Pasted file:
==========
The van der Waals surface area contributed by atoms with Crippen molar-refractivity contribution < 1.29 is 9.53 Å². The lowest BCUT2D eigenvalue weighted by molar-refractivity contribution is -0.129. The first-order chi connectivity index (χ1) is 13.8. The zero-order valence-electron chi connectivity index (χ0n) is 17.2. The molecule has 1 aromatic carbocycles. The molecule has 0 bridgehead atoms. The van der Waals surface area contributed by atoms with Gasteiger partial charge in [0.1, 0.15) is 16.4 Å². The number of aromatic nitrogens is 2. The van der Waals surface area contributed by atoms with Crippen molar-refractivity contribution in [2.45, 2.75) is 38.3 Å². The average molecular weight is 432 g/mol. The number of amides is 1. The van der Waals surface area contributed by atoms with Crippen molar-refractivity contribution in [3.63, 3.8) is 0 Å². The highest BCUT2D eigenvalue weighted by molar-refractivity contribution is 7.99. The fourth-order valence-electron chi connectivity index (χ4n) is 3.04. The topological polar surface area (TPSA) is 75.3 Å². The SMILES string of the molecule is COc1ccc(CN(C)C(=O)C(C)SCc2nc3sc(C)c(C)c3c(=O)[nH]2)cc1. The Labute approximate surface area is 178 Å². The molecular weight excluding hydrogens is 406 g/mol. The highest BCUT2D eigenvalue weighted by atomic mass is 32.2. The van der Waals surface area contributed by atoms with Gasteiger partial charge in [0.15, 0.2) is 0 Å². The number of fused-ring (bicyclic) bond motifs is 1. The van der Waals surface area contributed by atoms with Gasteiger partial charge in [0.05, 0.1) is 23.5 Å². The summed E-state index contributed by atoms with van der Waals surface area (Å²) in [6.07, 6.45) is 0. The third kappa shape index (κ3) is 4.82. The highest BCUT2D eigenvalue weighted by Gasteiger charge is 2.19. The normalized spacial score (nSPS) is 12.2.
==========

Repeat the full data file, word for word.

The van der Waals surface area contributed by atoms with Crippen molar-refractivity contribution < 1.29 is 9.53 Å². The lowest BCUT2D eigenvalue weighted by molar-refractivity contribution is -0.129. The first-order chi connectivity index (χ1) is 13.8. The zero-order valence-electron chi connectivity index (χ0n) is 17.2. The molecule has 1 aromatic carbocycles. The molecule has 0 bridgehead atoms. The van der Waals surface area contributed by atoms with Gasteiger partial charge in [0.1, 0.15) is 16.4 Å². The number of aromatic nitrogens is 2. The van der Waals surface area contributed by atoms with Crippen molar-refractivity contribution in [2.45, 2.75) is 38.3 Å². The average molecular weight is 432 g/mol. The number of amides is 1. The van der Waals surface area contributed by atoms with Crippen molar-refractivity contribution in [3.63, 3.8) is 0 Å². The highest BCUT2D eigenvalue weighted by molar-refractivity contribution is 7.99. The fourth-order valence-electron chi connectivity index (χ4n) is 3.04. The topological polar surface area (TPSA) is 75.3 Å². The SMILES string of the molecule is COc1ccc(CN(C)C(=O)C(C)SCc2nc3sc(C)c(C)c3c(=O)[nH]2)cc1. The Labute approximate surface area is 178 Å². The molecular weight excluding hydrogens is 406 g/mol. The highest BCUT2D eigenvalue weighted by atomic mass is 32.2. The van der Waals surface area contributed by atoms with Gasteiger partial charge in [0.15, 0.2) is 0 Å². The number of fused-ring (bicyclic) bond motifs is 1. The van der Waals surface area contributed by atoms with Gasteiger partial charge in [0.05, 0.1) is 23.5 Å². The summed E-state index contributed by atoms with van der Waals surface area (Å²) in [6.07, 6.45) is 0. The third kappa shape index (κ3) is 4.82. The highest BCUT2D eigenvalue weighted by Gasteiger charge is 2.19. The normalized spacial score (nSPS) is 12.2.